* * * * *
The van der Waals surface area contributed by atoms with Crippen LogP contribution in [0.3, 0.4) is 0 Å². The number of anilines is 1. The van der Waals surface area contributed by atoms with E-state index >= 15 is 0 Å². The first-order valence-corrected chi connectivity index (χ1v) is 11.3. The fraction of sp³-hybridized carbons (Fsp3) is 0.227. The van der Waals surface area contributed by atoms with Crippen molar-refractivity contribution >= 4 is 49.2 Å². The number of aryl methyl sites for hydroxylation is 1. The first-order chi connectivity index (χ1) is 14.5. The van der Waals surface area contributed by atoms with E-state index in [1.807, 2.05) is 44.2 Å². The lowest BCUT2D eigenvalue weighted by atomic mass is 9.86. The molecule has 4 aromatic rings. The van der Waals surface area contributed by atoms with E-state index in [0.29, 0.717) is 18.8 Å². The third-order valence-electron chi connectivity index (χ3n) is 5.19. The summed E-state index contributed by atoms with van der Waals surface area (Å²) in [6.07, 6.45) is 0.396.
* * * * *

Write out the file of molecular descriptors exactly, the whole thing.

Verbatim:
The van der Waals surface area contributed by atoms with Crippen LogP contribution in [0.3, 0.4) is 0 Å². The number of anilines is 1. The van der Waals surface area contributed by atoms with E-state index >= 15 is 0 Å². The first-order valence-corrected chi connectivity index (χ1v) is 11.3. The fraction of sp³-hybridized carbons (Fsp3) is 0.227. The van der Waals surface area contributed by atoms with Crippen molar-refractivity contribution >= 4 is 49.2 Å². The number of aryl methyl sites for hydroxylation is 1. The first-order chi connectivity index (χ1) is 14.5. The van der Waals surface area contributed by atoms with E-state index in [1.807, 2.05) is 44.2 Å². The lowest BCUT2D eigenvalue weighted by atomic mass is 9.86. The molecule has 4 aromatic rings. The van der Waals surface area contributed by atoms with E-state index in [0.29, 0.717) is 18.8 Å². The third-order valence-electron chi connectivity index (χ3n) is 5.19. The summed E-state index contributed by atoms with van der Waals surface area (Å²) in [6.07, 6.45) is 0.396.